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YouTube, Facebook, Twitter scrambling to contain video of New Zealand mosque shooting

17 March 2019

"New Zealand Police alerted us to a video on Facebook shortly after the livestream commenced and we removed both the shooter's Facebook account and the video".

Prime Minister Jacinda Ardern alluded at a news conference to anti-immigrant sentiment as the possible motive, saying that while many people affected by the shootings may be migrants or refugees, "they have chosen to make New Zealand their home, and it is their home". "49 innocent people have so senselessly died, with so many more seriously injured".

Following the shootings, Facebook, Twitter and YouTube all said they were taking action to remove the videos.

In 2017, a father in Thailand broadcast himself killing his daughter on Facebook Live.

Alex Zhukov, founder and chief technology officer of LIVE4 developer VideoGorillas, said the LIVE4 services transmitted footage directly to Facebook and his company did not have the ability to review it first. It has also focused on developing artificial intelligence systems to catch material without the need for users to report it first.

"We're also removing any praise or support for the crime and the shooter or shooters as soon as we're aware", Facebook said. "Something must have changed in him during the years he spent travelling overseas".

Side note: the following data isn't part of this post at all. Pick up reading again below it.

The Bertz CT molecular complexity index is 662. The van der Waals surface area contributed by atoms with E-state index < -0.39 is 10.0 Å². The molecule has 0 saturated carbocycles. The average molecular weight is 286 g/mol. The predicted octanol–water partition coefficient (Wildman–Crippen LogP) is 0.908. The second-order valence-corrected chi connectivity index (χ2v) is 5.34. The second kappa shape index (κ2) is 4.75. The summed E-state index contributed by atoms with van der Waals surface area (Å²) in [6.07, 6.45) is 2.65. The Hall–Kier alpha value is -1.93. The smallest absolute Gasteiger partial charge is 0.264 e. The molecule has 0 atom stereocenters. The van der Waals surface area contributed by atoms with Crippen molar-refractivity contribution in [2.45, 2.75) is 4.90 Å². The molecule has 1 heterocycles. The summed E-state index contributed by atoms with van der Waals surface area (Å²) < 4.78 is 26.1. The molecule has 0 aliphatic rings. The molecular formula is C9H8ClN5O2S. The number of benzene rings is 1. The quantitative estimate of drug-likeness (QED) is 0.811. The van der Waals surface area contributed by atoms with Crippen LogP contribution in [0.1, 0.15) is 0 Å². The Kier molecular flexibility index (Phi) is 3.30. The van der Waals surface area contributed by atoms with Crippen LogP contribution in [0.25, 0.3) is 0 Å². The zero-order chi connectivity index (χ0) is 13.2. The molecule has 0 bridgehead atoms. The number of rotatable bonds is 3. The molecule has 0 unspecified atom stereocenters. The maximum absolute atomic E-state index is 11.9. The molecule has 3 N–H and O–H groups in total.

At least some expect Facebook to suffer consequences.

Adding to the challenge for social media sites, once original videos are pulled, different versions from downloaded or recorded copies start cropping up, and the never-ending cycle continues.

The company's profit margins fell past year as it spent to address the challenge, and stock analysts are bracing for further short-term hits to its profitability, whether or not regulations materialize and despite relatively few alternatives for advertisers.

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Shares of Facebook closed down 2.5 percent on Friday.

Users intent on sharing the violent video took several approaches.

Just before the alleged gunman opened fire, he urged viewers to subscribe to the popular YouTube channel PewDiePie, which itself has been criticised for posting offensive footage in the past. Others shared shorter sections or screenshots from the gunman's livestream.

Facebook acted swiftly to contain the fallout.

It also was using audio technology to detect Christchurch broadcast footage, in which gunshots could be heard and music played in the attacker's auto, according to a copy reviewed by Reuters.

"I think if you're above a certain viewership, we need to regulate them and we need to tax them properly because it's not fair". "We will continue working directly with New Zealand Police as their response and investigation continues".

Prime Minister Jacinda Ardern said the events in Christchurch represented "an extraordinary and unprecedented act of violence", and that numerous victims could be migrants or refugees, according to The Associated Press.

The major internet platforms have pledged to crack down on sharing of violent images and other inappropriate content through automated systems and human monitoring, but critics say it isn't working.

YouTube, Facebook, Twitter scrambling to contain video of New Zealand mosque shooting